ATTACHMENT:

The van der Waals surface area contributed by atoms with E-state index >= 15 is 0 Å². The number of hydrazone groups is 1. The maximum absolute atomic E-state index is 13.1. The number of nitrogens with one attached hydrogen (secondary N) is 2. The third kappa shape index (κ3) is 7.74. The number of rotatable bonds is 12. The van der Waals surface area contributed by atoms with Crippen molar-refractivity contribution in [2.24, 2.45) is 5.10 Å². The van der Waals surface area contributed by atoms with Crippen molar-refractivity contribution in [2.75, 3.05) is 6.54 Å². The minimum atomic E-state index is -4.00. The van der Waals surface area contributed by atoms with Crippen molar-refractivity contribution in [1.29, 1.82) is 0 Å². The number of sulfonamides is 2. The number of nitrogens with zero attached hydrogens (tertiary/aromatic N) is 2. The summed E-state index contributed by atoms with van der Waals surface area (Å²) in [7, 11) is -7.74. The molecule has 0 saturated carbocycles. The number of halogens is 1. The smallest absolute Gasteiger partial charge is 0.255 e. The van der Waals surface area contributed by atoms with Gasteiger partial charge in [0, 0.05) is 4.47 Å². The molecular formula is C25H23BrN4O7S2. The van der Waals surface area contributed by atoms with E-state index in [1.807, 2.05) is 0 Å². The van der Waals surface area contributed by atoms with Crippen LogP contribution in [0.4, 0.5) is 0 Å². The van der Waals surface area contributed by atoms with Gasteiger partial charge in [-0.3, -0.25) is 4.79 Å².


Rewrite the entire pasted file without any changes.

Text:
The van der Waals surface area contributed by atoms with E-state index >= 15 is 0 Å². The number of hydrazone groups is 1. The maximum absolute atomic E-state index is 13.1. The number of nitrogens with one attached hydrogen (secondary N) is 2. The third kappa shape index (κ3) is 7.74. The number of rotatable bonds is 12. The van der Waals surface area contributed by atoms with Crippen molar-refractivity contribution in [2.24, 2.45) is 5.10 Å². The van der Waals surface area contributed by atoms with Crippen molar-refractivity contribution in [2.75, 3.05) is 6.54 Å². The minimum atomic E-state index is -4.00. The van der Waals surface area contributed by atoms with Crippen molar-refractivity contribution in [1.29, 1.82) is 0 Å². The number of sulfonamides is 2. The number of nitrogens with zero attached hydrogens (tertiary/aromatic N) is 2. The summed E-state index contributed by atoms with van der Waals surface area (Å²) in [7, 11) is -7.74. The molecule has 0 saturated carbocycles. The number of halogens is 1. The smallest absolute Gasteiger partial charge is 0.255 e. The van der Waals surface area contributed by atoms with Gasteiger partial charge in [0, 0.05) is 4.47 Å². The molecular formula is C25H23BrN4O7S2. The van der Waals surface area contributed by atoms with E-state index in [1.807, 2.05) is 0 Å². The van der Waals surface area contributed by atoms with Crippen LogP contribution in [0.4, 0.5) is 0 Å². The van der Waals surface area contributed by atoms with Gasteiger partial charge in [-0.3, -0.25) is 4.79 Å².